9th October 2013, HarperCollins was thrilled to announce its new imprint The Borough Press which will be adopting a mission “to publish exciting and intelligent fiction with a broad appeal, bringing stand-out writing to a wide readership.”
Katie Espiner leads this new imprint, with her high skill set within online publishing and ebooks, that will give The Borough Press a high ground in the shifting sands in the present publishing world – it will bring the best writing to the widest possible audience. That widest possible audience will be found through social media and encouraged interactivity with stories.
The Borough Press was named by Espiner
to reflect both the spirit of the imprint and its new location (Southwark) – proud of a rich and varied past, whilst concerned with a thriving present and a bright future.
It may just be that we are at the beginning of the road that publishers will journey toward understanding and using digital within publishing. From the ongoing debates at Frankfurt Book Fair it still seems that publishers know they have to improve and develop their usage of digital within publishing, but no one quite knows what to do with it.
This new digital age is being treated like a Pandora’s box. Everyone is just a little to scared to really push the limits of a story – afraid to lose its true essence admist new ideas. However, echoing the words of Kate Wilson and Kate Espiner publishing stands on shifting sands at the moment, one thing that remains constant is readers’ desire for excellent storytelling.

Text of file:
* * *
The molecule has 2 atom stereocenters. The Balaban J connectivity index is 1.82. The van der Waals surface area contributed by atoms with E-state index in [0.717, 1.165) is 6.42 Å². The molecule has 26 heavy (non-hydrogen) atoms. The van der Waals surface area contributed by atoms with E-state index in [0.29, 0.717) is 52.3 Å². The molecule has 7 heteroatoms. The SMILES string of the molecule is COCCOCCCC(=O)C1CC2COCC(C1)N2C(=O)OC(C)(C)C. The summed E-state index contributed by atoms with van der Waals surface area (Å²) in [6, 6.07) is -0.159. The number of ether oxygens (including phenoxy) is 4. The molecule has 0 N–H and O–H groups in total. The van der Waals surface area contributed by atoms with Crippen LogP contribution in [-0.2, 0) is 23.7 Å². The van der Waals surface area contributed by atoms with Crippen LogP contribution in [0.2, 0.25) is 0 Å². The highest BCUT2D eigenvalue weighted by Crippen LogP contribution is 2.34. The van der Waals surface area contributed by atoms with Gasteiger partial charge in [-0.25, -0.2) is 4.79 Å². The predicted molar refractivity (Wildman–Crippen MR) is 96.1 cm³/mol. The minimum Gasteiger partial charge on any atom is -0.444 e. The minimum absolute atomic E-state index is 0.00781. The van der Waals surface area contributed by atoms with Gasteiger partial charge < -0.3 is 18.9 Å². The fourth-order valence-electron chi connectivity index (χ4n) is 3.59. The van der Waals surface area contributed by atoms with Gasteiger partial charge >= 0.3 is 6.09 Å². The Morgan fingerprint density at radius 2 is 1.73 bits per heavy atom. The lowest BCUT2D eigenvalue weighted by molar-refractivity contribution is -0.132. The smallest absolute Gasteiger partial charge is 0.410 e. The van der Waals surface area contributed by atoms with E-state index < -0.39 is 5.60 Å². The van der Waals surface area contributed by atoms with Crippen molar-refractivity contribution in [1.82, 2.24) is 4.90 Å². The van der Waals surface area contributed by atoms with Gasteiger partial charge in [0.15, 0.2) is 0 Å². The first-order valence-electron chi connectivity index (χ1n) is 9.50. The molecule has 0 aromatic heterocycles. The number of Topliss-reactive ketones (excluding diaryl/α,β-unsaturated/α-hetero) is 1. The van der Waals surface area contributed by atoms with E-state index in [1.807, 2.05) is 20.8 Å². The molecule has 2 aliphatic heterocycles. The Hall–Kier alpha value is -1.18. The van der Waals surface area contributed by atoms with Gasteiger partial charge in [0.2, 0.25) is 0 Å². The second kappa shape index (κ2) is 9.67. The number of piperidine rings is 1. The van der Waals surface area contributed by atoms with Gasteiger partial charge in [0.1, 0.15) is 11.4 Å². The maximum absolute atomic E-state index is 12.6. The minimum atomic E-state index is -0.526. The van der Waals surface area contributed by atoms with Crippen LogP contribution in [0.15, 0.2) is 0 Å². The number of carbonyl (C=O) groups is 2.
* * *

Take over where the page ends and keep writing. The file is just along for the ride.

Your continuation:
Storytelling will always be the key. It is something we all need to get our heads around if digital publishing is ever going to reach its full potential.
The Borough Press launches in January 2014 where it will, hopefully with success, really show off the values of digital publishing. In doing so, they can create an identity around authors which will come to represent a hallmark of quality for readers.
The imprint is also set to publish some of HarperFiction’s largest names including Lionel Shriver and Tracey Chavalier. It is also set to call itself home to The Austen Project; a re-imagination of Austen’s six novels with a new perspective shown through six contemporary authors.
The Borough Press does not explicitly state itself as a pioneer of digital publishing, nor does it outright mention digital publishing at all. Yet to reach the largest audience possible requires more than just twiddling thumbs as customers walk in and out of the bookshops. This could be the pioneering imprint that interacts with it’s readers like never before. Hopefully, with a new image and with Espiner leading the way, the Borough Press will lead the way to to generate unique interactivity with stories and messages, beyond the conventional book, to reach a wider and varied audience. Certainly an imprint to keep an eye on.